Cherokee County Fault Based Divorce Lawyer

Most couples who divorce cite the irretrievable breakdown of their marriage as the legal reason for the split. When couples cite this ground, neither has to prove the other did anything wrong as long as both agree that the marriage is not fixable.

A no-fault divorce can be appealing because it is usually a faster and less expensive way to dissolve a marriage. Sometimes, however, it makes sense to cite a fault-based ground as the reason to seek a divorce.

Talk to a Cherokee County fault-based divorce lawyer before you decide whether you want a no-fault or a fault-based divorce. They will discuss your situation and your goals with you and let you know which has the most advantages in your specific circumstances.

Potential Drawbacks When You Cite a Fault-Based Ground for Divorce

The law lists multiple fault-based grounds for divorce. In addition to adultery, you could seek a divorce based on cruelty, unmanaged addiction, desertion, incurable insanity, incarceration, and other grounds. If you raise a fault-based ground, you must present evidence proving it in court.

Court records are public, so a fault-based divorce could be embarrassing for you, your spouse, and your children. Compiling the evidence that proves fault could also be emotionally distressing for you and your spouse. Additionally, a fault-based divorce tends to increase animosity between the spouses—it could worsen an already difficult situation for your children.

On the other hand, most divorces settle before a trial, so you might not need to present your evidence of fault in court. Attorneys for the spouses often negotiate on behalf of their clients to achieve a reasonable settlement. Cherokee County requires divorcing couples to go through mediation before a fault-based trial, and many couples resolve their issues with the help of a mediator.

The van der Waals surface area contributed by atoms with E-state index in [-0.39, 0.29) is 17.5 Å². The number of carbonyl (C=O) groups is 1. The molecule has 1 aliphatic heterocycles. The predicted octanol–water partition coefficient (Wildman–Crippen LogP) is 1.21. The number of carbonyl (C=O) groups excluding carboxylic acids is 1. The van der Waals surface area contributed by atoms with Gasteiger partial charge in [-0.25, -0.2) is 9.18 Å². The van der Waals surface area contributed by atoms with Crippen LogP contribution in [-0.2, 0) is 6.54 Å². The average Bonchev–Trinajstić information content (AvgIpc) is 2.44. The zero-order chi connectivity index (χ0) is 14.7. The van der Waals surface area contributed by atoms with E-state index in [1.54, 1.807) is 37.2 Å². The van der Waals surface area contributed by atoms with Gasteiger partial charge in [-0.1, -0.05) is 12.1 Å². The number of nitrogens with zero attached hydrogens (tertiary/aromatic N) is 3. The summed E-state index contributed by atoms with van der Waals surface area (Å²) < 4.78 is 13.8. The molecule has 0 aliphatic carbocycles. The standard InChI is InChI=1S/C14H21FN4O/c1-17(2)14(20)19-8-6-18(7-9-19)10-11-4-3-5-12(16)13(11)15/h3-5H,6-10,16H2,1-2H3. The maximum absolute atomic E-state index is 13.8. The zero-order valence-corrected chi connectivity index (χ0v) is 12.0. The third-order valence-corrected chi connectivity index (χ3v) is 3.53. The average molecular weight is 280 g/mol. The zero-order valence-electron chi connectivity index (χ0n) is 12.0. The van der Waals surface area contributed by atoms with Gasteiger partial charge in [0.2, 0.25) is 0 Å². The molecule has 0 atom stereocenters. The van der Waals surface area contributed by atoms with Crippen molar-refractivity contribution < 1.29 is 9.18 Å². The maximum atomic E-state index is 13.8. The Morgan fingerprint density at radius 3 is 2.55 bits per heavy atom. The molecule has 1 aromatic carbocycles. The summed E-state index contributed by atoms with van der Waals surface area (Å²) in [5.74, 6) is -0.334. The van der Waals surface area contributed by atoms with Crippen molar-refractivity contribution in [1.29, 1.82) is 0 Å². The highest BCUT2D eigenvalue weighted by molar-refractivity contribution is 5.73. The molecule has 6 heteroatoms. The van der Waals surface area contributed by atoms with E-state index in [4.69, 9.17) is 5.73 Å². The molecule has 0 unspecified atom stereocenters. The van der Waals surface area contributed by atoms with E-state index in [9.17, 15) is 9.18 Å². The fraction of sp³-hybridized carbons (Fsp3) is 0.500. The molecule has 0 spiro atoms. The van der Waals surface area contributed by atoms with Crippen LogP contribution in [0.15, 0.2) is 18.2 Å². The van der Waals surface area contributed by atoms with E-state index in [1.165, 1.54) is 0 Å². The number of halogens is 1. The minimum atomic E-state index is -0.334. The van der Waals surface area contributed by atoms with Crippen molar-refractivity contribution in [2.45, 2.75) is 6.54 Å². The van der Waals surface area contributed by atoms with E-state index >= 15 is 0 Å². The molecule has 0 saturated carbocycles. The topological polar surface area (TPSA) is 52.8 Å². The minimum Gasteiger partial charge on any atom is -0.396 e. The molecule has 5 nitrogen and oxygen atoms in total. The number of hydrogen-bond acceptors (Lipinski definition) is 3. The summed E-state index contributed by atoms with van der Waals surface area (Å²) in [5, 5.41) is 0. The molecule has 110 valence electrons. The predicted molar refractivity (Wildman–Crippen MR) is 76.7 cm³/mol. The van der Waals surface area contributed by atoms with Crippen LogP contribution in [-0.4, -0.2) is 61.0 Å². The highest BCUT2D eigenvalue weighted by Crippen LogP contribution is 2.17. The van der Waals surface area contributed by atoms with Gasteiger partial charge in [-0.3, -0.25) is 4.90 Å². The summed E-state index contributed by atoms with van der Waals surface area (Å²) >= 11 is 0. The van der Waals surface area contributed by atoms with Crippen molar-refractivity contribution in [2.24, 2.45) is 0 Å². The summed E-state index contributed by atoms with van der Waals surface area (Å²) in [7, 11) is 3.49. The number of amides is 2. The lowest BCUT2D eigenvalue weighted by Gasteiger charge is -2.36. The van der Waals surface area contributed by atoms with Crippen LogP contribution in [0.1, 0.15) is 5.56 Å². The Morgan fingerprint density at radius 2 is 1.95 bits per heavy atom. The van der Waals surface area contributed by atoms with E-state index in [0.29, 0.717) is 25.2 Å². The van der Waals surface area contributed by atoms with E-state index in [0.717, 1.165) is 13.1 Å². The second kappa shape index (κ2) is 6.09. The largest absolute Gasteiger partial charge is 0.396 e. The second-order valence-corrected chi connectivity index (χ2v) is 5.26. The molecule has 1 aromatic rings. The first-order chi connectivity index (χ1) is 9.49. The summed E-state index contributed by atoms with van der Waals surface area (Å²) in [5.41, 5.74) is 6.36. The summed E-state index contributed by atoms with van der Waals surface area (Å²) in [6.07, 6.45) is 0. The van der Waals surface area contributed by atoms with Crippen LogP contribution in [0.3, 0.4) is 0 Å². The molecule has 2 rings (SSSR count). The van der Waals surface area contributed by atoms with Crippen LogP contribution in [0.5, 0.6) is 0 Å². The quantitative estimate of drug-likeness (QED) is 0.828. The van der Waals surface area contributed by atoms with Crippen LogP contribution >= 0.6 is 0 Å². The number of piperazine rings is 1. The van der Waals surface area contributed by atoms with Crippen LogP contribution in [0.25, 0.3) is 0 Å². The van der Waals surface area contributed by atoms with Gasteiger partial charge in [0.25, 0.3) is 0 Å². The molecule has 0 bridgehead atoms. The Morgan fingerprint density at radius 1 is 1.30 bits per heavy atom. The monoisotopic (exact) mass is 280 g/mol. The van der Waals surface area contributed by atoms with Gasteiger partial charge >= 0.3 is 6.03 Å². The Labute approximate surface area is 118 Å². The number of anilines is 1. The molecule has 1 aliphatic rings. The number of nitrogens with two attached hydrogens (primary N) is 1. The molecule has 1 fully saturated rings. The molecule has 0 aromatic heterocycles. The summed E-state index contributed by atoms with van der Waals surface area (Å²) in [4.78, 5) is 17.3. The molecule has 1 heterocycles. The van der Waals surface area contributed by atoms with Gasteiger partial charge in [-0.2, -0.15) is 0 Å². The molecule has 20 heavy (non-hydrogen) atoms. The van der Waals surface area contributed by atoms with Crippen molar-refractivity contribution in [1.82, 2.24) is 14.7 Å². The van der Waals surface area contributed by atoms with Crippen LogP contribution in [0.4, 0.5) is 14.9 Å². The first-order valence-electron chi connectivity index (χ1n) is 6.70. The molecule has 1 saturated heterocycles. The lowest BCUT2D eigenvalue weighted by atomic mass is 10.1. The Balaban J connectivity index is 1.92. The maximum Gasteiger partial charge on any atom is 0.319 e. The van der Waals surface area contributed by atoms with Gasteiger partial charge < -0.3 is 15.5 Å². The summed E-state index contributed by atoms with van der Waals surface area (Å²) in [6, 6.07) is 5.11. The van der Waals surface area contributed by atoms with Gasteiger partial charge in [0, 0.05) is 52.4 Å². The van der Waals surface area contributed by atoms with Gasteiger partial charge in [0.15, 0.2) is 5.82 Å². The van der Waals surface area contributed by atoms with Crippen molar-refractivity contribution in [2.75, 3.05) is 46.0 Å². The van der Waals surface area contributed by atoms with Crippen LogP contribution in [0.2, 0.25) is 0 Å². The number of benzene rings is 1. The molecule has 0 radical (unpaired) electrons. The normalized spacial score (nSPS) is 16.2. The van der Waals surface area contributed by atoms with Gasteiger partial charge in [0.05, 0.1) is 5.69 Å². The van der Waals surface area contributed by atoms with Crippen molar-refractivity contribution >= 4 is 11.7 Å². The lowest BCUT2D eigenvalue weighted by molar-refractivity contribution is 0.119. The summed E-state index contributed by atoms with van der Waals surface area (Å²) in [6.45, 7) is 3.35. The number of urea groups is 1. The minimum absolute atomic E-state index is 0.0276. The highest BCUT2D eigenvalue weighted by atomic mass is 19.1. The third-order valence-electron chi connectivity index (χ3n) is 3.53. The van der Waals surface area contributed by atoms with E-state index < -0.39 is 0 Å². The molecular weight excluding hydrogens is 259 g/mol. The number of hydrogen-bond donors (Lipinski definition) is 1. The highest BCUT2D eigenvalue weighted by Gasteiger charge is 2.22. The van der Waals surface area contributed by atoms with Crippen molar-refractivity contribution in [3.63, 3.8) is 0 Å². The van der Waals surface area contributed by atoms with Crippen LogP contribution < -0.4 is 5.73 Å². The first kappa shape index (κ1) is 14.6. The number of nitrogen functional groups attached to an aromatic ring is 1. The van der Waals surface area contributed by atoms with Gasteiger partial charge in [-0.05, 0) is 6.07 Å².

Fault-Based Grounds Might Be Necessary if Safety Is a Concern

When you fear physical violence, verbal threats, or unsafe conditions for your children, you could file for a fault-based divorce citing cruelty, addiction, or criminal activity, as appropriate. If you demonstrate a credible fear, the court can shield your address from official documents, separate you and your spouse at pre-trial conferences, and even issue a protective order directing your spouse not to contact you in person or otherwise.

Citing fault when you file for divorce could add credibility if you hope to limit your children’s contact with your spouse. Submitting proof that your spouse is abusive to your children or does not maintain a safe home could persuade the judge to require supervision for your children’s visits.

Seeking the court’s protection for you and your children is a big step, and you must have acceptable proof that your spouse poses a potential threat. Speak candidly with a Cherokee County fault-based divorce attorney about your concerns. An experienced legal professional from our team can advise you on the best way to proceed in your specific circumstances.

Proving Fault Can Lead to Financial Advantages

Financial considerations are often a motivation to seek a fault-based divorce. When the judge considers how to divide a couple’s property, they might award a larger share to the “innocent” spouse.

Fault can also impact alimony awards. According to the Official Code of Georgia §19-6-1, Cherokee County judges have the discretion to award alimony or not. If your spouse is financially dependent on you but they committed adultery or desertion, the law does not allow a court to award them alimony. If you are the spouse seeking alimony, your spouse’s misconduct might persuade a judge to award you spousal support for a period after your divorce.

Citing a fault-based ground for divorce can be beneficial when your spouse committed marital misconduct and you believe getting a fair settlement will be challenging. The threat of exposing the misconduct could be leverage in negotiations and lead to better results. Discuss your goals with a Cherokee County fault based divorce attorney, who can devise the best strategy to meet them.

Speak With a Cherokee County Attorney When You Consider Fault-Based Divorce

People often hope to keep their divorce civil and amicable, so they file for a no-fault divorce. No-fault divorce works well for many couples, but sometimes there are advantages to citing fault-based grounds.

Talk to a Cherokee County fault-based divorce lawyer when you begin considering a divorce. Our legal professionals can explain the process, the proof you need, and evaluate whether citing fault might have benefits in your specific case. Set up an appointment today.

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